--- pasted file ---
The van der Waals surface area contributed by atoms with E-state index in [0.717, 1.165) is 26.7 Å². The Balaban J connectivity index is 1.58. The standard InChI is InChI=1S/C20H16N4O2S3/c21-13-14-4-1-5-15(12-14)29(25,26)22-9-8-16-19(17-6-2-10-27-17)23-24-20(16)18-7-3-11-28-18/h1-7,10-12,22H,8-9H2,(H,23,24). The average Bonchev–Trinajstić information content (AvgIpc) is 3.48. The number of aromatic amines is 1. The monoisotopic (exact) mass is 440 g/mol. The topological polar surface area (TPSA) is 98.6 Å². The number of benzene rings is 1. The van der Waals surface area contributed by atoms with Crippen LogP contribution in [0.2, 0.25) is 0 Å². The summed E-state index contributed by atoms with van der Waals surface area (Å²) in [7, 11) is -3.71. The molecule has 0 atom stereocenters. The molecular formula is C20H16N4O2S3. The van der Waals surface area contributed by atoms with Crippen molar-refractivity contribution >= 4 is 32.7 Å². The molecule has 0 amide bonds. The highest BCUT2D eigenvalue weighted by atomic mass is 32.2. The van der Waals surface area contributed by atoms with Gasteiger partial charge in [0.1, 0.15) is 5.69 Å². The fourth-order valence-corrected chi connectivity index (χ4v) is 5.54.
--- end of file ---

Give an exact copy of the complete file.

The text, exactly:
The van der Waals surface area contributed by atoms with E-state index in [0.717, 1.165) is 26.7 Å². The Balaban J connectivity index is 1.58. The standard InChI is InChI=1S/C20H16N4O2S3/c21-13-14-4-1-5-15(12-14)29(25,26)22-9-8-16-19(17-6-2-10-27-17)23-24-20(16)18-7-3-11-28-18/h1-7,10-12,22H,8-9H2,(H,23,24). The average Bonchev–Trinajstić information content (AvgIpc) is 3.48. The number of aromatic amines is 1. The monoisotopic (exact) mass is 440 g/mol. The topological polar surface area (TPSA) is 98.6 Å². The number of benzene rings is 1. The van der Waals surface area contributed by atoms with Crippen LogP contribution in [0.2, 0.25) is 0 Å². The summed E-state index contributed by atoms with van der Waals surface area (Å²) in [7, 11) is -3.71. The molecule has 0 atom stereocenters. The molecular formula is C20H16N4O2S3. The van der Waals surface area contributed by atoms with Crippen molar-refractivity contribution >= 4 is 32.7 Å². The molecule has 0 amide bonds. The highest BCUT2D eigenvalue weighted by atomic mass is 32.2. The van der Waals surface area contributed by atoms with Gasteiger partial charge in [0.1, 0.15) is 5.69 Å². The fourth-order valence-corrected chi connectivity index (χ4v) is 5.54.